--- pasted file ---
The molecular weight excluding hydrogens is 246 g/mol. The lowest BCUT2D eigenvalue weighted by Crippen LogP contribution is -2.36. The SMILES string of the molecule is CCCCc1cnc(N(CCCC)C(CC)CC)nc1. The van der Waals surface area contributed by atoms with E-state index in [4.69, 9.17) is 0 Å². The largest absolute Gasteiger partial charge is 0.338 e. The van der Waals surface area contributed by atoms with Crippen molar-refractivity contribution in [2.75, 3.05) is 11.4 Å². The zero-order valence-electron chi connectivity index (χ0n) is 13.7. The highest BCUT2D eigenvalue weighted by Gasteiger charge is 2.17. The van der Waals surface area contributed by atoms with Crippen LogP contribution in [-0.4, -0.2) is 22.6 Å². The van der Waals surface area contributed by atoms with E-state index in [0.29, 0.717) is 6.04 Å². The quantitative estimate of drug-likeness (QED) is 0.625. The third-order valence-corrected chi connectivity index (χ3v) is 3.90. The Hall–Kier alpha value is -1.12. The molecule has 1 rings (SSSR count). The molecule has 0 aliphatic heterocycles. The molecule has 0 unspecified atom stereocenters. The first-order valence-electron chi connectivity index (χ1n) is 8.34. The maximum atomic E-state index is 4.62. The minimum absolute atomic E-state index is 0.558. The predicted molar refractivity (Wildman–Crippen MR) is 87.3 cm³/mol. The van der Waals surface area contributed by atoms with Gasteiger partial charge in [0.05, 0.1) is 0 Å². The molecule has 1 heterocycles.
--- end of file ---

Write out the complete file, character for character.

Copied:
The molecular weight excluding hydrogens is 246 g/mol. The lowest BCUT2D eigenvalue weighted by Crippen LogP contribution is -2.36. The SMILES string of the molecule is CCCCc1cnc(N(CCCC)C(CC)CC)nc1. The van der Waals surface area contributed by atoms with E-state index in [4.69, 9.17) is 0 Å². The largest absolute Gasteiger partial charge is 0.338 e. The van der Waals surface area contributed by atoms with Crippen molar-refractivity contribution in [2.75, 3.05) is 11.4 Å². The zero-order valence-electron chi connectivity index (χ0n) is 13.7. The highest BCUT2D eigenvalue weighted by Gasteiger charge is 2.17. The van der Waals surface area contributed by atoms with Crippen LogP contribution in [-0.4, -0.2) is 22.6 Å². The van der Waals surface area contributed by atoms with E-state index in [0.29, 0.717) is 6.04 Å². The quantitative estimate of drug-likeness (QED) is 0.625. The third-order valence-corrected chi connectivity index (χ3v) is 3.90. The Hall–Kier alpha value is -1.12. The molecule has 1 rings (SSSR count). The molecule has 0 aliphatic heterocycles. The molecule has 0 unspecified atom stereocenters. The first-order valence-electron chi connectivity index (χ1n) is 8.34. The maximum atomic E-state index is 4.62. The minimum absolute atomic E-state index is 0.558. The predicted molar refractivity (Wildman–Crippen MR) is 87.3 cm³/mol. The van der Waals surface area contributed by atoms with Gasteiger partial charge in [0.05, 0.1) is 0 Å². The molecule has 1 heterocycles.